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Pulseless electrical activity: a misdiagnosed entity during asphyxia in newborn infants?
  1. Sparsh Patel1,2,
  2. Po-Yin Cheung1,2,
  3. Anne Lee Solevåg2,3,
  4. Keith J Barrington4,
  5. C Omar Farouk Kamlin5,
  6. Peter G Davis5,6,7,
  7. Georg M Schmölzer1,2
  1. 1 Centre for the Studies of Asphyxia and Resuscitation, Royal Alexandra Hospital, Edmonton, Alberta, Canada
  2. 2 Department of Pediatrics, University of Alberta, Edmonton, Alberta, Canada
  3. 3 Department of Pediatric and Adolescent Medicine, Akershus University Hospital, Lørenskog, Norway
  4. 4 Centre-Hospitalier Universitaire Sainte-Justine, Montreal, Quebec, Canada
  5. 5 Newborn Research Centre, The Royal Women’s Hospital, Melbourne, Victoria, Australia
  6. 6 Neonatal Research, Murdoch Children’s Research Institute, Melbourne, Victoria, Australia
  7. 7 Department of Obstetrics and Gynaecology, University Of Melbourne, Melbourne, Victoria, Australia
  1. Correspondence to Dr. Georg M Schmölzer, Centre for the Studies of Asphyxia and Resuscitation, Royal Alexandra Hospital, Edmonton, Alberta T5H 3V9, Canada ; georg.schmoelzer{at}me.com

Abstract

Background The 2015 neonatal resuscitation guidelines added ECG as a recommended method of assessment of an infant’s heart rate (HR) when determining the need for resuscitation at birth. However, a recent case report raised concerns about this technique in the delivery room.

Objectives To compare accuracy of ECG with auscultation to assess asystole in asphyxiated piglets.

Methods Neonatal piglets had the right common carotid artery exposed and enclosed with a real-time ultrasonic flow probe and HR was continuously measured and recorded using ECG. This set-up allowed simultaneous monitoring of HR via ECG and carotid blood flow (CBF). The piglets were exposed to 30 min normocapnic alveolar hypoxia followed by asphyxia until asystole, achieved by disconnecting the ventilator and clamping the endotracheal tube. Asystole was defined as zero carotid blood flow and was compared with ECG traces and auscultation for heart sounds using a neonatal/infant stethoscope.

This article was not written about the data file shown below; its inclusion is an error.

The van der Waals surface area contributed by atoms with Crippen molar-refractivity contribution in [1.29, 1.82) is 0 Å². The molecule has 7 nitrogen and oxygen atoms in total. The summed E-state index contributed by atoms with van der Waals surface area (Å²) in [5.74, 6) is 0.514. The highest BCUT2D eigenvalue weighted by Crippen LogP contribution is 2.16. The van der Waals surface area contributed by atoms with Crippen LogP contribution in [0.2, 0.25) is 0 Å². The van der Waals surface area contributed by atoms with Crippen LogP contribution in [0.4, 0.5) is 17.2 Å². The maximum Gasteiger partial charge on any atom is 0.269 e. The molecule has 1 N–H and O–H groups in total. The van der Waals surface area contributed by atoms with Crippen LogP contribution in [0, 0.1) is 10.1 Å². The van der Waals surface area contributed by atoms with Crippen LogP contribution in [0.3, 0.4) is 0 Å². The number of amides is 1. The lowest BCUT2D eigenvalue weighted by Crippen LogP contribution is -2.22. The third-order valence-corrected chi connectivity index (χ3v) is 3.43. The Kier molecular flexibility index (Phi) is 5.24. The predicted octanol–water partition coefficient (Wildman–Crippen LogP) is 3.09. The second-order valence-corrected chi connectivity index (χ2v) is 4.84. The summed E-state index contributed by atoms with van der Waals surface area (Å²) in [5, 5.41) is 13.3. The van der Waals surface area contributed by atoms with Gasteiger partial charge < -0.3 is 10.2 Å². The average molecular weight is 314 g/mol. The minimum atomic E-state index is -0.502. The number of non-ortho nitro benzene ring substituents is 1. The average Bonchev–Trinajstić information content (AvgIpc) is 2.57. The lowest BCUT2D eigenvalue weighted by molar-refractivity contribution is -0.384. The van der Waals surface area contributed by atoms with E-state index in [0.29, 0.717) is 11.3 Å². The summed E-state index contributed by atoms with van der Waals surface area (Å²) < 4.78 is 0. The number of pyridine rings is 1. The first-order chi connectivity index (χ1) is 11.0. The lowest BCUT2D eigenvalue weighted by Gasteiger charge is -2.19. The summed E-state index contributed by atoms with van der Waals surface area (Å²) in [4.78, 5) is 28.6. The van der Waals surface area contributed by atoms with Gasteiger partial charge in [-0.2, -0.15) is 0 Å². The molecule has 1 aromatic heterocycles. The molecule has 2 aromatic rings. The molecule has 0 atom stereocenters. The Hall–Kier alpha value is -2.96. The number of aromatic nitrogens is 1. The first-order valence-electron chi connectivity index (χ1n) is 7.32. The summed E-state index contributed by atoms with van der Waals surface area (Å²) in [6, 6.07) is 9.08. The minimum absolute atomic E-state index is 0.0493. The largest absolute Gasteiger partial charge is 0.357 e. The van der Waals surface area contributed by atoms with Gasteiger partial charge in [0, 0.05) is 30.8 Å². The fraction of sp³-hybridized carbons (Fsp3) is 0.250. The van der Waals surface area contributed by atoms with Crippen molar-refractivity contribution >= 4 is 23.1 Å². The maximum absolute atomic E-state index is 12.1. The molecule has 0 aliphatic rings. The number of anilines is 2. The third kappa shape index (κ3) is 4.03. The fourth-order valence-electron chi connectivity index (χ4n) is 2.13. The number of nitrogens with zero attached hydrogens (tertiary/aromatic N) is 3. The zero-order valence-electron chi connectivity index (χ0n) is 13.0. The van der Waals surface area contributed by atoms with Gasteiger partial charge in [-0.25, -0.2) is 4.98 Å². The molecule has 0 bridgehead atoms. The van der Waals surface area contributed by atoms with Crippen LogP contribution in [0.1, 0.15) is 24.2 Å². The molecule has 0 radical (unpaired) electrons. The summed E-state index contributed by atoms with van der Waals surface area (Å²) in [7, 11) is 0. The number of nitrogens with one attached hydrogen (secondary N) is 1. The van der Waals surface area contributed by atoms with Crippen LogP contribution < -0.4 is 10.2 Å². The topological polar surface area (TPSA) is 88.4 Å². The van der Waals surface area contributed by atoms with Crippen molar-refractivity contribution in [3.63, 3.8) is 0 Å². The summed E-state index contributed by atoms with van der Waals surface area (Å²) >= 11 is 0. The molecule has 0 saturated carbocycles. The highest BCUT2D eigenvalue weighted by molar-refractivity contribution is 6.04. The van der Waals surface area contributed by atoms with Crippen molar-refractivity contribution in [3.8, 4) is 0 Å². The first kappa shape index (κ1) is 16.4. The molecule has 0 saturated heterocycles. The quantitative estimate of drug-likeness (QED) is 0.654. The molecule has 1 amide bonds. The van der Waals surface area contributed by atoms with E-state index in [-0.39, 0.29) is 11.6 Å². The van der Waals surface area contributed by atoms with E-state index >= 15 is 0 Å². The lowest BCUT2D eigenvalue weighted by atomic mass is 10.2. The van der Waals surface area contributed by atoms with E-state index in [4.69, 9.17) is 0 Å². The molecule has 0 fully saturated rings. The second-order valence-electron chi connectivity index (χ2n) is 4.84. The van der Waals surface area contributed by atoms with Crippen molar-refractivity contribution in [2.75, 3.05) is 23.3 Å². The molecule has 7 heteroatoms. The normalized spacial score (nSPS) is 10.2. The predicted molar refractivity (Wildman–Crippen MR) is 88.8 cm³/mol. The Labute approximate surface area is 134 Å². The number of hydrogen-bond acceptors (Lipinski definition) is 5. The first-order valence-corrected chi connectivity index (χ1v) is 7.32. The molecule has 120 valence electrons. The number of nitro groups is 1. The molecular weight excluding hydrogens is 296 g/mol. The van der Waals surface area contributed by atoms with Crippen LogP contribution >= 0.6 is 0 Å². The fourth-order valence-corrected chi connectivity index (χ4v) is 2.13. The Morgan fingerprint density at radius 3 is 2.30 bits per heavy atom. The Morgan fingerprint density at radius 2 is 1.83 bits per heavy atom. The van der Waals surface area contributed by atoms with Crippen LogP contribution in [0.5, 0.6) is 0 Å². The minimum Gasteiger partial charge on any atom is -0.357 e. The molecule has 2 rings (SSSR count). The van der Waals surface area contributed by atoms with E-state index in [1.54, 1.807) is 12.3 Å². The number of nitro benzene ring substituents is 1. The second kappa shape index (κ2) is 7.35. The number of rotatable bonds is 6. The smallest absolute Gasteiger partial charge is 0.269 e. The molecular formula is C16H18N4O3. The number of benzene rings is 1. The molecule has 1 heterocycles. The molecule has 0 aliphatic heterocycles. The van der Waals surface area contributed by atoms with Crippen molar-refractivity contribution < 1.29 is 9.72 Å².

Results Overall, 54 piglets were studied with a median (IQR) duration of asphyxia of 325 (200-491) s. In 14 (26%) piglets, CBF, ECG and auscultation identified asystole. In 23 (43%) piglets, we observed no CBF and no audible heart sounds, while ECG displayed an HR ranging from 15 to 80/min. Sixteen (30%) piglets remained bradycardic (defined as HR of <100/min) after 10 min of asphyxia, identified by CBF, ECG and auscultation.

Conclusion Clinicians should be aware of the potential inaccuracy of ECG assessment during asphyxia in newborn infants and should rather rely on assessment using a combination of auscultation, palpation, pulse oximetry and ECG.

  • newborn
  • auscultation
  • electrocardiography
  • heart rate
  • neonatal resuscitation

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Footnotes

  • Contributors Conception and design: KJB, PGD and GMS. Data collection: SP, P-YC, ALS and GMS. Data analysis and interpretation, drafting of the article, critical revision of the article for important intellectual content and final approval of the manuscript: all authors.

  • Funding PGD is supported by an NHMRC Practitioner Fellowship #1059111. The study was supported by a Grant-in-Aid from the Heart and Stroke Foundation Canada (grant number: G-15-0009284).

  • Disclaimer The sponsors of the study had no role in study design, data collection, data analysis, data interpretation or writing of the report.

  • Competing interests None declared.

  • Patient consent Not required.

  • Ethics approval The original studies were conducted in accordance with Animal Research Reporting of In Vivo Experiments guidelines and approved by the Animal Care and Use Committee (Health Sciences) University of Alberta (AUP00001764, AUP00002151)

  • Provenance and peer review Not commissioned; externally peer reviewed.

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